Personal Net Worth
Over time, you build up your personal assets. Your assets include savings and checking accounts, investments, and real estate. Some life insurance policies have a cash value that can be included in your personal assets.
To pay for some of these assets (such as buying an auto or home), we usually take on personal liabilities. Your liabilities include mortgage and other debt. Credit card debt is a major personal liability for some of us.
Your personal net worth is the arithmetic difference of your personal assets and personal liabilities. It is your personal assets minus your personal liabilities. A personal balance sheet is a graphical way of seeing your assets and liabilities. A common way to display your balance sheet is to use a t-account.
A t-account lists your personal assets on the left side, and liabilities and net worth on the right side. The two sides' totals must equal. This is a basic equation of accounting. The following t-account shows a personal balance sheet for a fictitious person who has a personal net worth of $32,000. You can modify the t-account for your use:
|Cash & savings accounts||$10,000||Credit card |
|Auto & personal property||$15,000||Mortgage debt||$80,000|
|Total personal assets||$155,000||Total personal liabilities||$123,000|
|Personal net worth||$32,000|
|Liabilities and net worth||$155,000|
You should notice a few things about the t-account. The most liquid (and safest) assets are listed at the top. The least liquid assets are listed at the bottom. These assets generally include your personal property, such as an auto, clothing, jewelry, or family heirlooms. Since you aren't likely to sell your personal property, these items are listed at the bottom.
A similar relationship exists in the t-account for personal liabilities. Those liabilities that must be repaid soonest are listed at the top. Those due the furthest from today are listed at the bottom. Listing your assets and liabilities with this principle in mind is good accounting practice.
An important assumption concerns the value of your assets. While the market value of most stocks and bonds can be easily determined, an appraisal may be needed to determine the market value of your home or other assets. Unless you have an appraisal, be conservative in estimating the value of your assets. Most lenders will discount your stated net worth on an application if the assets don't have a current appraisal value.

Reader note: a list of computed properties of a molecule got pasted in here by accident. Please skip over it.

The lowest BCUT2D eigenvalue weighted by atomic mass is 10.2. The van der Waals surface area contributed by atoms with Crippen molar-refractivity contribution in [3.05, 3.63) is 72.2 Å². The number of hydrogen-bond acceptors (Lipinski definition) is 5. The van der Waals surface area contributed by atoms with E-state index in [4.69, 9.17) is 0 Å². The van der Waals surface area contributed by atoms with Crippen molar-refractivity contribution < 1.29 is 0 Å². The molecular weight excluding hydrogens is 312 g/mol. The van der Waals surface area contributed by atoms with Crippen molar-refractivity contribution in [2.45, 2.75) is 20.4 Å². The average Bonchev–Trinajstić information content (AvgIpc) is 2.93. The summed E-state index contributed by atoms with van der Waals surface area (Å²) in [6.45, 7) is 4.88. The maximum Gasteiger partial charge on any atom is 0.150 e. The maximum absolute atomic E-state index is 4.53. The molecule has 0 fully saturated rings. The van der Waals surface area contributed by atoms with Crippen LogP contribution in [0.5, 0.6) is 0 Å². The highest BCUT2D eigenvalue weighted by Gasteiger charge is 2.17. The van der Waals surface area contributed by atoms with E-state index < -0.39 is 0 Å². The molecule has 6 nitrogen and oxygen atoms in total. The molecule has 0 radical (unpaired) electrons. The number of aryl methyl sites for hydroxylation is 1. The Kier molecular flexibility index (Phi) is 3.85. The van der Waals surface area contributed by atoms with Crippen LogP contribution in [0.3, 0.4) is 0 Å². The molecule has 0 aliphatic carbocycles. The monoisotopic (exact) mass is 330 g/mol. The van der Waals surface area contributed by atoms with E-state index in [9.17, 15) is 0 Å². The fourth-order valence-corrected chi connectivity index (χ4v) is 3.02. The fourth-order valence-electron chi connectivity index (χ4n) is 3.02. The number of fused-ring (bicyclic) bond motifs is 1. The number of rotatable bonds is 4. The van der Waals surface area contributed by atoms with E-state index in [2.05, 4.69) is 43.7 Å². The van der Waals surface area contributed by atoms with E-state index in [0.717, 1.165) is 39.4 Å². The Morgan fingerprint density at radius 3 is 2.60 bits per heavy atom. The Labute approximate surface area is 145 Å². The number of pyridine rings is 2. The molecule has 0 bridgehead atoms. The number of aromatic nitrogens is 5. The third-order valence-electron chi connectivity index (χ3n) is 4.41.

Your personal net worth is a moving target if appraisal or market values change, your personal net worth does too (by an equal amount and in the same direction). This is why your personal net worth is "as of" a specific date. A year, a month, even a day later, your net worth may change, depending on the composition of your assets and liabilities.
Knowing your personal net worth will also be helpful if you apply for credit. One of the very first things you do when you apply for a loan is complete a credit application. On this application, the lender asks for your personal balance sheet. You show your personal balance sheet so that the lender can make a more informed credit decision. (You should count on the lender to verify your figures before making a credit decision.) The lender knows that the greater your net worth, the greater your resources to pay off the loan in the event of a default.
The above information is educational and should not be interpreted as financial advice. For advice that is specific to your circumstances, you should consult a financial or tax adviser.